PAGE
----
Syracuse is faced with systemic problems that could impact the city’s fiscal condition, according to an audit released today by Comptroller Thomas DiNapoli, Gannett’s Haley Viccaro reports.
Syracuse has a strong financial position, rating agencies said, but the number of vacant and tax-exempt properties as well as the low rates of home ownership and a decline in home values could affect their economy.
“Unfortunately, as the economy continues to recover slowly from the financial meltdown of 2008, communities like Syracuse are likely to experience more financial difficulties,” DiNapoli said in a statement.
About half of the city’s property is listed as tax-exempt and 11 percent of homes are vacant, DiNapoli said. Property taxes in Syracuse are 13 percent of the city’s revenue. The average is 26 percent for cities statewide.
Syracuse receives more revenue from sales taxes and fees to pay for municipal services, DiNapoli said. About 25 percent comes from charges for transportation and utility fees and 22 percent comes from sales tax.
Syracuse is the fifth-largest city in New York but has lost about one-third of its population from 1950 to 2010. The city has the second-highest poverty rating of 25.6 percent and an 8.9 percent unemployment rate, DiNapoli said.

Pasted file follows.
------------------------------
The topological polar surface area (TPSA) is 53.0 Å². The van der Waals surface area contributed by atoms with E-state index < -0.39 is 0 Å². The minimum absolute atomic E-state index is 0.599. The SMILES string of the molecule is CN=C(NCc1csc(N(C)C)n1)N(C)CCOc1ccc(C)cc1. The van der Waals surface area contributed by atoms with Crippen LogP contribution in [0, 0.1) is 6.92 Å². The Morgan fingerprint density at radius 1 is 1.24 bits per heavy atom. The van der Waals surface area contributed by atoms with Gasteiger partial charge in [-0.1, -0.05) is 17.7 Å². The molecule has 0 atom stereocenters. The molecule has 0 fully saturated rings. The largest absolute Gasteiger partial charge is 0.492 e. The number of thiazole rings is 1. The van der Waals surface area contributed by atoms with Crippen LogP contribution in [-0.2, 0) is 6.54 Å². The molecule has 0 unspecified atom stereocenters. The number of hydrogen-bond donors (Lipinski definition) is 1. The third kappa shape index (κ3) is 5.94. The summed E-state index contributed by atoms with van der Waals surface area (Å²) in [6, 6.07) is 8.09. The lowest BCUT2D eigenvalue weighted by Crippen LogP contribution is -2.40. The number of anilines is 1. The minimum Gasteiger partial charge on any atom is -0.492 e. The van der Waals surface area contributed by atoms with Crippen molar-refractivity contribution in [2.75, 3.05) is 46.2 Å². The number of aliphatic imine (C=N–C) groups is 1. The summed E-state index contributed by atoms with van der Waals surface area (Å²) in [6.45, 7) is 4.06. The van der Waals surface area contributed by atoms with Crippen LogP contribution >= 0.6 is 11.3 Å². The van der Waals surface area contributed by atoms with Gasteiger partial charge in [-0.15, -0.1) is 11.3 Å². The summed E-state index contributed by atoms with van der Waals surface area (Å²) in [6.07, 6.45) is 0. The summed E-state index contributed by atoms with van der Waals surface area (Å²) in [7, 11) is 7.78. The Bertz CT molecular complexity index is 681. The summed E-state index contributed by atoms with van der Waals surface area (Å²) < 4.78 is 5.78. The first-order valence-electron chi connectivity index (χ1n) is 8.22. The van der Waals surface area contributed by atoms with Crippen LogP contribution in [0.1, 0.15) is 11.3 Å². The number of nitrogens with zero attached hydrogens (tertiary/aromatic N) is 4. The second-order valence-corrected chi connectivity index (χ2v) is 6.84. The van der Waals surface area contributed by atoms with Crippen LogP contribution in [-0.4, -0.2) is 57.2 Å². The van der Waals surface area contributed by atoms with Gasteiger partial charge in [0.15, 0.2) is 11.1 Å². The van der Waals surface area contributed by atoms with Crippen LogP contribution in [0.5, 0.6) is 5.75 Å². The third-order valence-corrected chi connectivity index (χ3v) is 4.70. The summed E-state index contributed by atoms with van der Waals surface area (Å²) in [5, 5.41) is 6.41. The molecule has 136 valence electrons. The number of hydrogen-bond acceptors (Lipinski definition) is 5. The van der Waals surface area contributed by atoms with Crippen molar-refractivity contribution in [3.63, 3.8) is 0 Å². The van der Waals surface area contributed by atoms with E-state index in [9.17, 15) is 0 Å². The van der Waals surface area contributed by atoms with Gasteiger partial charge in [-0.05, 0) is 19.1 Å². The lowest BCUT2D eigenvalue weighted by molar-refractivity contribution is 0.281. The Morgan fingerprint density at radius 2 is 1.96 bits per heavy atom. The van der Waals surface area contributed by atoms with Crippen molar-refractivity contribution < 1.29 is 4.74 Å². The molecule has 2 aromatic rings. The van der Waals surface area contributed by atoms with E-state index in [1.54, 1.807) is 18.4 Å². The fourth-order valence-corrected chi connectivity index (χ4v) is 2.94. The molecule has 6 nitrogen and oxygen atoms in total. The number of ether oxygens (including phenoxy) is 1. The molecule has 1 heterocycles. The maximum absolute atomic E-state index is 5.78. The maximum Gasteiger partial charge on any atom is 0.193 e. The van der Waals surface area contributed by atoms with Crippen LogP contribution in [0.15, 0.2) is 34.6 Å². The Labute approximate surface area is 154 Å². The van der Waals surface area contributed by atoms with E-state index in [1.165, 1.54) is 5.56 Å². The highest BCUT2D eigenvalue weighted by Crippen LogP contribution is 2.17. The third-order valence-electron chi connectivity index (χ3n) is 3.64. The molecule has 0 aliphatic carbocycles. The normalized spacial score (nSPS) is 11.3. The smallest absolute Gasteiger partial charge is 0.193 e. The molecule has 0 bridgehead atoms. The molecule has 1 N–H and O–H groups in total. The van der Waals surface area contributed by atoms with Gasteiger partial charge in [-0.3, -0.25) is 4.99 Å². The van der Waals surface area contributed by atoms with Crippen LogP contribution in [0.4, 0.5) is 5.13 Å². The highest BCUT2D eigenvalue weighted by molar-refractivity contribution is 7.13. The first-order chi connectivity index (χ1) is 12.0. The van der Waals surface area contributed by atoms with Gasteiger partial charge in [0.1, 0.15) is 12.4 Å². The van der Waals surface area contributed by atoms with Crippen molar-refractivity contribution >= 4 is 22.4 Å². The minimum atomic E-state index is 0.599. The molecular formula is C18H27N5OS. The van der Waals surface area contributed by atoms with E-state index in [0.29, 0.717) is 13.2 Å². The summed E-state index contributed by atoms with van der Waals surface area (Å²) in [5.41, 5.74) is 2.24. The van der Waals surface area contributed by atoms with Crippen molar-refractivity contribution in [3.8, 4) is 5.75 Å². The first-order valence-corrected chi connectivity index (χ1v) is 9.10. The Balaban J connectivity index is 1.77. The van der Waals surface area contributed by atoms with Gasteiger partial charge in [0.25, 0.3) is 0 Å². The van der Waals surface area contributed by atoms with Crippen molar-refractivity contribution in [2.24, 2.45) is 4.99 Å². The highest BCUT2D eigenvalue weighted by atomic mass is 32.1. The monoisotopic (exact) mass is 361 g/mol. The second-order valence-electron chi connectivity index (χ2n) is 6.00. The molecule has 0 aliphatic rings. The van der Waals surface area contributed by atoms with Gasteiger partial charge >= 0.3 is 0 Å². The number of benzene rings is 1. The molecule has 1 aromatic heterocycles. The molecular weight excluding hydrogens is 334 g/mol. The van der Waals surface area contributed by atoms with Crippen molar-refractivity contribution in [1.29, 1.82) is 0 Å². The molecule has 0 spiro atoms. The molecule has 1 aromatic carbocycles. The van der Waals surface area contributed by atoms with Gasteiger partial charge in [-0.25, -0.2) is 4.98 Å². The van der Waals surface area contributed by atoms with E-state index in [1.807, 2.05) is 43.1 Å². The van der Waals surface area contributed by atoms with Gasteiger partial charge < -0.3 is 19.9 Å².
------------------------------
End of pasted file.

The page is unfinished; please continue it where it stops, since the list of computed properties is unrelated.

“Mayor Miner recognizes the need to be more efficient, more creative and more forward-thinking,” DiNapoli said in a statement. “Since taking office, she has confronted the city’s financial problems but faces an uphill battle in some areas.”
Miner believes their needs to be more solutions for struggling municipalities and is knocking Gov. Andrew Cuomo’s pension-smoothing plan, which she said doesn’t do enough to help local governments.
“I think that’s a democratic process, to have a discussion about policies and if we get into a position where only one person’s views in our party or in our state are allowed, I think the people of the state are going to suffer for that,” Miner said during a phone interview Feb. 14 with Gannett’s Albany Bureau.
DiNapoli’s report showed that during the 2008-09 fiscal year, Syracuse has lost $4.3 million in state aid and has exhausted 53 percent of its debt limit. The city’s general fund balance has decreased by 37 percent from $63 million to $39.5 million since 2008.
DiNapoli also released a report today about Yonkers’ finances.